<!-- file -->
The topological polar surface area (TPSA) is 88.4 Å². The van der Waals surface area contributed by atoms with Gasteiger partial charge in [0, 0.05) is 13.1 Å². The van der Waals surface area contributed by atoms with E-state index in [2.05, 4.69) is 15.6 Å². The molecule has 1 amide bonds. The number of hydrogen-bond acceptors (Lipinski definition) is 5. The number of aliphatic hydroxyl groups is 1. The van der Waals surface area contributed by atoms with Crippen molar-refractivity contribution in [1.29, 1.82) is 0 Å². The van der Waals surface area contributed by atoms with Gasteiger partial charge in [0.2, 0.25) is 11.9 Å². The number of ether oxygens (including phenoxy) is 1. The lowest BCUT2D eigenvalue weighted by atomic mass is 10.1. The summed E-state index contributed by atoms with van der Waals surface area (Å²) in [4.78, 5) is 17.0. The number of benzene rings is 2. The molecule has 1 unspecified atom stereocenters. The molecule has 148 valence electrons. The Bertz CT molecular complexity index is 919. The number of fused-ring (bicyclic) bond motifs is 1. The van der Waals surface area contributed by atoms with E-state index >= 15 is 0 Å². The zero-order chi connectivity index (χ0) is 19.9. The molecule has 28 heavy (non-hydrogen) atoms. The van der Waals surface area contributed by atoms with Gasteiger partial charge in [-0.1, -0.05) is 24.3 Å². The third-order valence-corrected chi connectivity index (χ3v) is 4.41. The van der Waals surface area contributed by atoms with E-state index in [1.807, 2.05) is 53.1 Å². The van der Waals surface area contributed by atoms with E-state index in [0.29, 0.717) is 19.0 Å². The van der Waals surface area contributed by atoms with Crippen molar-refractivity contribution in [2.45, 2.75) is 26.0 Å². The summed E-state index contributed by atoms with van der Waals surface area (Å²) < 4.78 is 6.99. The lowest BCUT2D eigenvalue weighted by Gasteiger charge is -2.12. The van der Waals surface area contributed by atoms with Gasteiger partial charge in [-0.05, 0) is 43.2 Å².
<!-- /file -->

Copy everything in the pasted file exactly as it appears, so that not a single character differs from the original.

The topological polar surface area (TPSA) is 88.4 Å². The van der Waals surface area contributed by atoms with Gasteiger partial charge in [0, 0.05) is 13.1 Å². The van der Waals surface area contributed by atoms with E-state index in [2.05, 4.69) is 15.6 Å². The molecule has 1 amide bonds. The number of hydrogen-bond acceptors (Lipinski definition) is 5. The number of aliphatic hydroxyl groups is 1. The van der Waals surface area contributed by atoms with Crippen molar-refractivity contribution in [1.29, 1.82) is 0 Å². The van der Waals surface area contributed by atoms with Gasteiger partial charge in [0.2, 0.25) is 11.9 Å². The number of ether oxygens (including phenoxy) is 1. The lowest BCUT2D eigenvalue weighted by atomic mass is 10.1. The summed E-state index contributed by atoms with van der Waals surface area (Å²) in [4.78, 5) is 17.0. The number of benzene rings is 2. The molecule has 1 unspecified atom stereocenters. The molecule has 148 valence electrons. The Bertz CT molecular complexity index is 919. The number of fused-ring (bicyclic) bond motifs is 1. The van der Waals surface area contributed by atoms with E-state index >= 15 is 0 Å². The zero-order chi connectivity index (χ0) is 19.9. The molecule has 28 heavy (non-hydrogen) atoms. The van der Waals surface area contributed by atoms with Gasteiger partial charge in [-0.1, -0.05) is 24.3 Å². The third-order valence-corrected chi connectivity index (χ3v) is 4.41. The van der Waals surface area contributed by atoms with E-state index in [1.807, 2.05) is 53.1 Å². The van der Waals surface area contributed by atoms with E-state index in [0.29, 0.717) is 19.0 Å². The van der Waals surface area contributed by atoms with Crippen molar-refractivity contribution in [2.45, 2.75) is 26.0 Å². The summed E-state index contributed by atoms with van der Waals surface area (Å²) < 4.78 is 6.99. The lowest BCUT2D eigenvalue weighted by Gasteiger charge is -2.12. The van der Waals surface area contributed by atoms with Gasteiger partial charge in [-0.05, 0) is 43.2 Å².